Some are shocking. Others are heartbreaking or hilarious. They’re those seemingly unbelievable stories e-mailed to you by a friend, posted on Facebook or on a blog. And most of the time, they’re just not true.
“MARRIAGE — A MUST READ” is the latest one I’ve been tracking. It’s the soppy tale of a cheating husband who wants a divorce from his wife. After carrying her to the front door each morning for a week at her request (who does this?) he decides he’s madly in love with her and doesn’t want a divorce [sigh].
One of the questions often posted in response to this story is “Is it true?” Well, of course not!
David Emery debunks urban legends and online stories for About.com. He said he actually hadn’t heard this one before, but that “frankly, it reads like fiction.”
Really bad fiction, I would add.
I’d love to do a point-by-point destruction of this story, but I’m not sure I could outdo Katie Mullaly at The Buzz Media, who rabidly shreds this tale into the fine bits that comprise it. You can usually sniff out these “nary tales” pretty easily just by the fact that the people in them act much like people would act if a love-sick 12-year-old girl wrote the script of our lives — over the top heartbreak, drama-laden redemption and, oh, let’s just all have a bowl of strawberry ice cream.
In the latest version of the story (more on that in a second), the husband begrudgenly accepts his wife’s request that he give her “a month’s notice” before getting a divorce, that they not tell their son and that he carry her from the bedroom to the front door every day like he carried her into their “bridal room” on their wedding day. I’m not sure if he’s just plucking her up from bed and tossing her on the curb in her nightgown or what, but apparently this is supposed to be romantic. He obliges and as he’s forced to hold his wife each day he grows increasingly connected to her until he tells his mistress it’s over and tells his wife he’s been a schmuck and wants her back. Oh, and then she dies. Turns out she had cancer. Somehow he didn’t know and she died — on cue — in bed, just as he realized he was in love.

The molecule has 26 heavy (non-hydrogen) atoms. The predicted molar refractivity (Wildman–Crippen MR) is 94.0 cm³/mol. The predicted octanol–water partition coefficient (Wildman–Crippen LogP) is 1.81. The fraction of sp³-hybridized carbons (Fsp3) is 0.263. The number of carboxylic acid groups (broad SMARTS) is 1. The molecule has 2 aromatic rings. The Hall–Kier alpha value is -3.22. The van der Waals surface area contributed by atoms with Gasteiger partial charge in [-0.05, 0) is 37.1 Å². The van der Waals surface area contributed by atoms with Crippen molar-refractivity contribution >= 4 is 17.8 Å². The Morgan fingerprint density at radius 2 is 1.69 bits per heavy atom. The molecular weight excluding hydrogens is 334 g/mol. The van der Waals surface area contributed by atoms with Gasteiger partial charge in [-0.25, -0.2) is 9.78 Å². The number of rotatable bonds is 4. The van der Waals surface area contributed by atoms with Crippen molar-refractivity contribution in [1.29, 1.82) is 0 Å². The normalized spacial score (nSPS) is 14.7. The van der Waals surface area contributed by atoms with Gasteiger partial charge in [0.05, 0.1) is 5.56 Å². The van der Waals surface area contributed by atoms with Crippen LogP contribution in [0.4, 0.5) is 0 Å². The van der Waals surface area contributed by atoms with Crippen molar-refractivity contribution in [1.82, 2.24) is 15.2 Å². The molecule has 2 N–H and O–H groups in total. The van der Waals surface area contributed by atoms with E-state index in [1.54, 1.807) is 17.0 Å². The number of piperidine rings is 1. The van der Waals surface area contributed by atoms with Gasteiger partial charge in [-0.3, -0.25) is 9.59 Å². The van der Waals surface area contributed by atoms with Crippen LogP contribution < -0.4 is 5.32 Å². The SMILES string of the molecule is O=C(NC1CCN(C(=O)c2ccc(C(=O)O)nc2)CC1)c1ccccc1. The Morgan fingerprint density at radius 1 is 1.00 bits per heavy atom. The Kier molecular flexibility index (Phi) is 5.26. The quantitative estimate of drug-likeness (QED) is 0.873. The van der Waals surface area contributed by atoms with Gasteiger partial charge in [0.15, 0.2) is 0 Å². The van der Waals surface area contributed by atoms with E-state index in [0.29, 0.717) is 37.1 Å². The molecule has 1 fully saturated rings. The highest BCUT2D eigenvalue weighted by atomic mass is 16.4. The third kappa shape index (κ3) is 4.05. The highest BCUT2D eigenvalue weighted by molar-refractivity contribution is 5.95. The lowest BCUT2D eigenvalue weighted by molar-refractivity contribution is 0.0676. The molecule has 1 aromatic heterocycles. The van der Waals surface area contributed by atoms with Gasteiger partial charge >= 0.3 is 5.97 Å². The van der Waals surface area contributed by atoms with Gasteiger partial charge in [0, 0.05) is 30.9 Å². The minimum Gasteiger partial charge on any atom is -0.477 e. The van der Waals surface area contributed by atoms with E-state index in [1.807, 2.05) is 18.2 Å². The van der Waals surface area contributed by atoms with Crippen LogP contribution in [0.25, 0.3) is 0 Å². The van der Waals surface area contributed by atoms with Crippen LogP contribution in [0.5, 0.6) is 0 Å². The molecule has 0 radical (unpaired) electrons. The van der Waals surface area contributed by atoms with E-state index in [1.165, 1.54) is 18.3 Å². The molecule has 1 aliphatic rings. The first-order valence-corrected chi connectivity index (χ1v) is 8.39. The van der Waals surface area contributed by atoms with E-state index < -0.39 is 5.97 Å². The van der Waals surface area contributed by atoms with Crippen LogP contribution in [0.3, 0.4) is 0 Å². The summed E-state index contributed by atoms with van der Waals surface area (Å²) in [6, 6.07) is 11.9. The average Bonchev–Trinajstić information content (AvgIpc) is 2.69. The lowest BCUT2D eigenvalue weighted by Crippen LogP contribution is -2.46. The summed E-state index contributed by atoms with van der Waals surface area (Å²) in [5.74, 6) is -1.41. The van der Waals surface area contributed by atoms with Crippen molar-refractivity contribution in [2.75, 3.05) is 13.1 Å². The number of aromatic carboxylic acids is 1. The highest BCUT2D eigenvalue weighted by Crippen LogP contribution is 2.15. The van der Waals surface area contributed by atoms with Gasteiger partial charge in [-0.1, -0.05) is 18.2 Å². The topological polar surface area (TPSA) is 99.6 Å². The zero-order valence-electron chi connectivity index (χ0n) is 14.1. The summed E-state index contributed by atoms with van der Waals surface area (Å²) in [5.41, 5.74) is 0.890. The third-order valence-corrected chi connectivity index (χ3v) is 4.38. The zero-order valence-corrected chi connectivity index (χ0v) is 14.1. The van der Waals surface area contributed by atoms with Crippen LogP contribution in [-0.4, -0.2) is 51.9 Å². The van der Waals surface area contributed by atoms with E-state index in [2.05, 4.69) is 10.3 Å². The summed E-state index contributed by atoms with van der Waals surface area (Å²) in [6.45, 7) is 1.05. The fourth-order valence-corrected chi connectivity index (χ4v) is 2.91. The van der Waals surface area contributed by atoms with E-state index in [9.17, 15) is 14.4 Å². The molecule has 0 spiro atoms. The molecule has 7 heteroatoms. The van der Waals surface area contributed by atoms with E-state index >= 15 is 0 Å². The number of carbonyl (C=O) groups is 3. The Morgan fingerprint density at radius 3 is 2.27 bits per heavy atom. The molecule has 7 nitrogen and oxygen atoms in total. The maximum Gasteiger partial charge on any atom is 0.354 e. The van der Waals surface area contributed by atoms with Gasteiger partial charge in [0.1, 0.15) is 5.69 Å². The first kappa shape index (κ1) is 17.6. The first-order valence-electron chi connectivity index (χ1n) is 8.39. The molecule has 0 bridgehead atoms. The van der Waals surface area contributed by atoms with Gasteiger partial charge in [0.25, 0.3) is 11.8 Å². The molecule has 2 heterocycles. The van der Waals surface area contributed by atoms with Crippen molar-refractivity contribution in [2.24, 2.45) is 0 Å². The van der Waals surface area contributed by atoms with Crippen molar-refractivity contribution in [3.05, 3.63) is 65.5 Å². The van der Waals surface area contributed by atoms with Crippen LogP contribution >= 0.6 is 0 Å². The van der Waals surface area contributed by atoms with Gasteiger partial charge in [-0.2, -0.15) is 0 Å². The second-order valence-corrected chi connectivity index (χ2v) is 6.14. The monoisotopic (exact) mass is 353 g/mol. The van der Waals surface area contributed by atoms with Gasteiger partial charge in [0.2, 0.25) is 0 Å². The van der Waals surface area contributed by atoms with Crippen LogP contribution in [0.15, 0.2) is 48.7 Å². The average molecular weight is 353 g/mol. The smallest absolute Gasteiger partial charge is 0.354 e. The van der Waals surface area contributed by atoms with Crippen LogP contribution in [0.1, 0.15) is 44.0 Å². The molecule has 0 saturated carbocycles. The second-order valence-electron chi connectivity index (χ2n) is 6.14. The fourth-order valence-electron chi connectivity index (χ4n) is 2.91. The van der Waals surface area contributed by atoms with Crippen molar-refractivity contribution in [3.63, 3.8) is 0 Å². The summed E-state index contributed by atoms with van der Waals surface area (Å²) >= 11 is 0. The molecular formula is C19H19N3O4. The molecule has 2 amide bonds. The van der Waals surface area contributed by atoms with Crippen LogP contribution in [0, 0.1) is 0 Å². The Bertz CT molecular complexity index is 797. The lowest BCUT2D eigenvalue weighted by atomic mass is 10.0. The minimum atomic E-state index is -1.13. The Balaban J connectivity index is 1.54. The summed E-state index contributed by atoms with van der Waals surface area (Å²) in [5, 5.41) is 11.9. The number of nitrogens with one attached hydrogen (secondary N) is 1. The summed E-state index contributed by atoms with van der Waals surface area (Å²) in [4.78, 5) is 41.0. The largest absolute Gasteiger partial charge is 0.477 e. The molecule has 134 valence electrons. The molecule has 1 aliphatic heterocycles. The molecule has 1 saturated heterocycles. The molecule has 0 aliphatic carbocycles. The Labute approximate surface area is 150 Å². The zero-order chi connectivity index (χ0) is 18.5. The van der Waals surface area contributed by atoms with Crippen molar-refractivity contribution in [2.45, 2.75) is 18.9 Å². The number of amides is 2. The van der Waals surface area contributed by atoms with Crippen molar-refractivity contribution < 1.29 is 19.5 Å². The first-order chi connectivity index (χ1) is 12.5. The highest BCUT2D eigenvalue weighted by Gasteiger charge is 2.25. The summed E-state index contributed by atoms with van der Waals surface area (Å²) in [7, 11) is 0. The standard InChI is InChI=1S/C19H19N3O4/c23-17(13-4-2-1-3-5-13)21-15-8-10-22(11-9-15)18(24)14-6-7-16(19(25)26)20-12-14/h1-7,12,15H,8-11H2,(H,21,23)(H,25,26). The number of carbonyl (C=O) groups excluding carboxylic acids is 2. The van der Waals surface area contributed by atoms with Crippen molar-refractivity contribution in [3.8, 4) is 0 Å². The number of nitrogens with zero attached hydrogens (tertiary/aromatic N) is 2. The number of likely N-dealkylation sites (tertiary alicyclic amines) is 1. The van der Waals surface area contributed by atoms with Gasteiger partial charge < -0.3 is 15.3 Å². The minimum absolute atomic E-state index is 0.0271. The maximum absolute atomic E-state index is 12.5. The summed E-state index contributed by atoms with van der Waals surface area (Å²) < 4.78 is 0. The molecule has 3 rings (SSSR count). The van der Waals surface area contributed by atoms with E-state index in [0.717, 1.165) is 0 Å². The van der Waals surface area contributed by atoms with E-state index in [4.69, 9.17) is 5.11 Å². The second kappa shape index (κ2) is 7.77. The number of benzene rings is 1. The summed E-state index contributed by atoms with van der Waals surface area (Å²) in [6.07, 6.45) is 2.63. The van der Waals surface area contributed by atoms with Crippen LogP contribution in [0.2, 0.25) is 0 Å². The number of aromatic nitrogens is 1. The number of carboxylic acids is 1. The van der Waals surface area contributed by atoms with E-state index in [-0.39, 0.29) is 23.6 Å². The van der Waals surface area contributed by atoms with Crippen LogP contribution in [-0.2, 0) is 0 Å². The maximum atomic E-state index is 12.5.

The latest iteration of the story ends with a message about how a Christ-centered marriage is sure to last a lifetime. God save the queen, live free or die, where’s the beef? OK, I threw in the last three as they seem to as little to do with this story as the story does with reality.
Interestingly enough, the earliest post of this story I can locate (it has evolved over the years) is on a web site called Fact of Arabs — not surprisingly there’s no plug for Christianity at the end. Oh, and put those tissues away, folks, the woman doesn’t have cancer and she doesn’t die in the original tale. It seems once the story got to Christian circles we had to change a few things. Because what good is a story if it doesn’t involve guilt and someone dying, right?
OK, so what’s my problem with these passed-around-the-web phony tales? Keeping physical contact with your spouse helps your marriage — I get it. Maybe I just don’t like the manipulation of a piece of fiction (even bad fiction) being passed around as true. But these web stories aren’t limited to soppy tales. A year ago someone e-mailed me the story of an 11-year-old girl in Montana who blew away a couple of illegal allien home invaders with her daddy’s shotgun (take that gun-control advocates! Take that immigration supporters! Blam! Blam!). Didn’t happen. How about the story about President Barack Obama’s alleged non-U.S. birth? Now we’re talking some serious stuff (here’s the birth certificate, by the way). Using stories to back your point has always been a good debate tactic. But if you have to resort to just making them up it’s kind of like pulling a gun at a boxing match — you’re breaking the rules and in this case the rule is “stay within the realm of reality.”